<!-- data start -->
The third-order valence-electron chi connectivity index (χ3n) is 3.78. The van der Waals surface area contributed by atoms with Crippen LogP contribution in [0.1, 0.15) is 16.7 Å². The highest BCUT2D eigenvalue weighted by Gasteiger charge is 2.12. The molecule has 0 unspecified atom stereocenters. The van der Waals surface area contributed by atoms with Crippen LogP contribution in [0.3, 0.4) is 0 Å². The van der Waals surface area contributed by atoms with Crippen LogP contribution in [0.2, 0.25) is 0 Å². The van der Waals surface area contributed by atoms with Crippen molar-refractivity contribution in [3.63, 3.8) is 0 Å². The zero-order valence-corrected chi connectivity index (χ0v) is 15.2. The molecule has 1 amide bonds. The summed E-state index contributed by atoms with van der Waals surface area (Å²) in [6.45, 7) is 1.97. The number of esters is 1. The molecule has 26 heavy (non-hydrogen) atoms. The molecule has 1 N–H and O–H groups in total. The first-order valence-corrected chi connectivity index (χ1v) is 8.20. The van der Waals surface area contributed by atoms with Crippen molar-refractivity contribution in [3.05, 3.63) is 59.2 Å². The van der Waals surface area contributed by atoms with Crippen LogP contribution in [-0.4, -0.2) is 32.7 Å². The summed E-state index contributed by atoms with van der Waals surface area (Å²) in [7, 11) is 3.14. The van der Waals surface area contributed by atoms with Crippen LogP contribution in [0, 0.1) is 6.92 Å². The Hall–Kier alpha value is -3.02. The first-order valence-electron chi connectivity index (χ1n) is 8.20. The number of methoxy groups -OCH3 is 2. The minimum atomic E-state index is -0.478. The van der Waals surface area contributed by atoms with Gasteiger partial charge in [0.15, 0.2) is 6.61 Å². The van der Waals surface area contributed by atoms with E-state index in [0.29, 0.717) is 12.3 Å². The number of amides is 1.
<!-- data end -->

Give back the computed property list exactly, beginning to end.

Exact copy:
The third-order valence-electron chi connectivity index (χ3n) is 3.78. The van der Waals surface area contributed by atoms with Crippen LogP contribution in [0.1, 0.15) is 16.7 Å². The highest BCUT2D eigenvalue weighted by Gasteiger charge is 2.12. The molecule has 0 unspecified atom stereocenters. The van der Waals surface area contributed by atoms with Crippen LogP contribution in [0.3, 0.4) is 0 Å². The van der Waals surface area contributed by atoms with Crippen LogP contribution in [0.2, 0.25) is 0 Å². The van der Waals surface area contributed by atoms with Crippen molar-refractivity contribution in [3.63, 3.8) is 0 Å². The zero-order valence-corrected chi connectivity index (χ0v) is 15.2. The molecule has 1 amide bonds. The summed E-state index contributed by atoms with van der Waals surface area (Å²) in [6.45, 7) is 1.97. The number of esters is 1. The molecule has 26 heavy (non-hydrogen) atoms. The molecule has 1 N–H and O–H groups in total. The first-order valence-corrected chi connectivity index (χ1v) is 8.20. The van der Waals surface area contributed by atoms with Crippen molar-refractivity contribution in [3.05, 3.63) is 59.2 Å². The van der Waals surface area contributed by atoms with Crippen LogP contribution in [-0.4, -0.2) is 32.7 Å². The summed E-state index contributed by atoms with van der Waals surface area (Å²) in [7, 11) is 3.14. The van der Waals surface area contributed by atoms with Crippen LogP contribution in [0, 0.1) is 6.92 Å². The Hall–Kier alpha value is -3.02. The first-order valence-electron chi connectivity index (χ1n) is 8.20. The number of methoxy groups -OCH3 is 2. The minimum atomic E-state index is -0.478. The van der Waals surface area contributed by atoms with Gasteiger partial charge in [0.15, 0.2) is 6.61 Å². The van der Waals surface area contributed by atoms with E-state index in [0.29, 0.717) is 12.3 Å². The number of amides is 1.